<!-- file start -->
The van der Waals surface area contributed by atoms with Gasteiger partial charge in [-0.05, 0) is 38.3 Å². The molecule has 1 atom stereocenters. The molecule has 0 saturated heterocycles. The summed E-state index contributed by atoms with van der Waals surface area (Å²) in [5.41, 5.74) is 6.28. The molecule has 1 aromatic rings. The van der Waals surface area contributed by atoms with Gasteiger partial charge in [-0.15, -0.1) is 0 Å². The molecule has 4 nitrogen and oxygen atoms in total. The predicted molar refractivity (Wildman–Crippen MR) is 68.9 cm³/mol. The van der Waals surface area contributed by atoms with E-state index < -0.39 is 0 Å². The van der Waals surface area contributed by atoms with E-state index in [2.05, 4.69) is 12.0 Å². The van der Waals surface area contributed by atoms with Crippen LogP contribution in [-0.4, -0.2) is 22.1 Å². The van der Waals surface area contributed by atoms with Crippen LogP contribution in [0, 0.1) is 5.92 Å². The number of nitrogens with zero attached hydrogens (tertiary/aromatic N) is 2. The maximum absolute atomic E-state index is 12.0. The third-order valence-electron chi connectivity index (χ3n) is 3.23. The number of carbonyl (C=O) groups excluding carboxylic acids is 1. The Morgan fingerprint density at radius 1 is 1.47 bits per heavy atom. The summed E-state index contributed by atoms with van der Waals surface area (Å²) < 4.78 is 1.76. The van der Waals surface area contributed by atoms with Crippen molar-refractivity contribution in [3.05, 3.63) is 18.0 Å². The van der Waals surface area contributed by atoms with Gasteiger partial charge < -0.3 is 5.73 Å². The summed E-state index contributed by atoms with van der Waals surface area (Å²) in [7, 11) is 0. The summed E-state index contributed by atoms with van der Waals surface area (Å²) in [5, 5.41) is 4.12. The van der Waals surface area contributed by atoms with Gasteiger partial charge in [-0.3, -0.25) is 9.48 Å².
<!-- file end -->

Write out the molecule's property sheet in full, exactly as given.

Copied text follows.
The van der Waals surface area contributed by atoms with Gasteiger partial charge in [-0.05, 0) is 38.3 Å². The molecule has 1 atom stereocenters. The molecule has 0 saturated heterocycles. The summed E-state index contributed by atoms with van der Waals surface area (Å²) in [5.41, 5.74) is 6.28. The molecule has 1 aromatic rings. The van der Waals surface area contributed by atoms with Gasteiger partial charge in [-0.15, -0.1) is 0 Å². The molecule has 4 nitrogen and oxygen atoms in total. The predicted molar refractivity (Wildman–Crippen MR) is 68.9 cm³/mol. The van der Waals surface area contributed by atoms with E-state index < -0.39 is 0 Å². The van der Waals surface area contributed by atoms with E-state index in [2.05, 4.69) is 12.0 Å². The van der Waals surface area contributed by atoms with Crippen LogP contribution in [-0.4, -0.2) is 22.1 Å². The van der Waals surface area contributed by atoms with Crippen LogP contribution in [0, 0.1) is 5.92 Å². The number of nitrogens with zero attached hydrogens (tertiary/aromatic N) is 2. The maximum absolute atomic E-state index is 12.0. The third-order valence-electron chi connectivity index (χ3n) is 3.23. The number of carbonyl (C=O) groups excluding carboxylic acids is 1. The Morgan fingerprint density at radius 1 is 1.47 bits per heavy atom. The summed E-state index contributed by atoms with van der Waals surface area (Å²) < 4.78 is 1.76. The van der Waals surface area contributed by atoms with Crippen molar-refractivity contribution in [3.05, 3.63) is 18.0 Å². The van der Waals surface area contributed by atoms with Gasteiger partial charge < -0.3 is 5.73 Å². The summed E-state index contributed by atoms with van der Waals surface area (Å²) in [7, 11) is 0. The summed E-state index contributed by atoms with van der Waals surface area (Å²) in [5, 5.41) is 4.12. The van der Waals surface area contributed by atoms with Gasteiger partial charge in [-0.3, -0.25) is 9.48 Å².